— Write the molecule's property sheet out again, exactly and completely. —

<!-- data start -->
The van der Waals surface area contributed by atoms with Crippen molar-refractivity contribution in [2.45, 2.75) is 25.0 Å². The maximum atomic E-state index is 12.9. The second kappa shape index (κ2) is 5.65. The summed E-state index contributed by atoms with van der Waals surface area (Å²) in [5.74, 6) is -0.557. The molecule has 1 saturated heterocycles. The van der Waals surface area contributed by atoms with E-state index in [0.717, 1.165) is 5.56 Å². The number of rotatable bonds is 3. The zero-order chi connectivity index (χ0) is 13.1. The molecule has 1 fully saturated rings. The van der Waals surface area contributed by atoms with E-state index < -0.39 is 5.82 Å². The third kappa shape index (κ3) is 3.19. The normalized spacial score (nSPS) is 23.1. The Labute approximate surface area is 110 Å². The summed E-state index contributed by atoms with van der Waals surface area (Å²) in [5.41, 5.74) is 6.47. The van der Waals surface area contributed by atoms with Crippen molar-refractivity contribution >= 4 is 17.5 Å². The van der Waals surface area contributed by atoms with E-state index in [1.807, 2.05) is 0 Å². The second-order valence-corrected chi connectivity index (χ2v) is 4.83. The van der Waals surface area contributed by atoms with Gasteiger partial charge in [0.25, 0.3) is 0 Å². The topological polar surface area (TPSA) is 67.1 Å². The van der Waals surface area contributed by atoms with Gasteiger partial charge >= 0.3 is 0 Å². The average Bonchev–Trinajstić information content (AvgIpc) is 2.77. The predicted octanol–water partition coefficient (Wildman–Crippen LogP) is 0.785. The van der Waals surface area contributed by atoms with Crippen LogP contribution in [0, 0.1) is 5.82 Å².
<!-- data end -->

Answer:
The van der Waals surface area contributed by atoms with Crippen molar-refractivity contribution in [2.45, 2.75) is 25.0 Å². The maximum atomic E-state index is 12.9. The second kappa shape index (κ2) is 5.65. The summed E-state index contributed by atoms with van der Waals surface area (Å²) in [5.74, 6) is -0.557. The molecule has 1 saturated heterocycles. The van der Waals surface area contributed by atoms with E-state index in [0.717, 1.165) is 5.56 Å². The number of rotatable bonds is 3. The zero-order chi connectivity index (χ0) is 13.1. The molecule has 1 fully saturated rings. The van der Waals surface area contributed by atoms with E-state index < -0.39 is 5.82 Å². The third kappa shape index (κ3) is 3.19. The normalized spacial score (nSPS) is 23.1. The Labute approximate surface area is 110 Å². The summed E-state index contributed by atoms with van der Waals surface area (Å²) in [5.41, 5.74) is 6.47. The van der Waals surface area contributed by atoms with Crippen molar-refractivity contribution >= 4 is 17.5 Å². The van der Waals surface area contributed by atoms with E-state index in [1.807, 2.05) is 0 Å². The second-order valence-corrected chi connectivity index (χ2v) is 4.83. The van der Waals surface area contributed by atoms with Gasteiger partial charge in [0.25, 0.3) is 0 Å². The topological polar surface area (TPSA) is 67.1 Å². The van der Waals surface area contributed by atoms with Gasteiger partial charge >= 0.3 is 0 Å². The average Bonchev–Trinajstić information content (AvgIpc) is 2.77. The predicted octanol–water partition coefficient (Wildman–Crippen LogP) is 0.785. The van der Waals surface area contributed by atoms with Crippen LogP contribution in [0, 0.1) is 5.82 Å².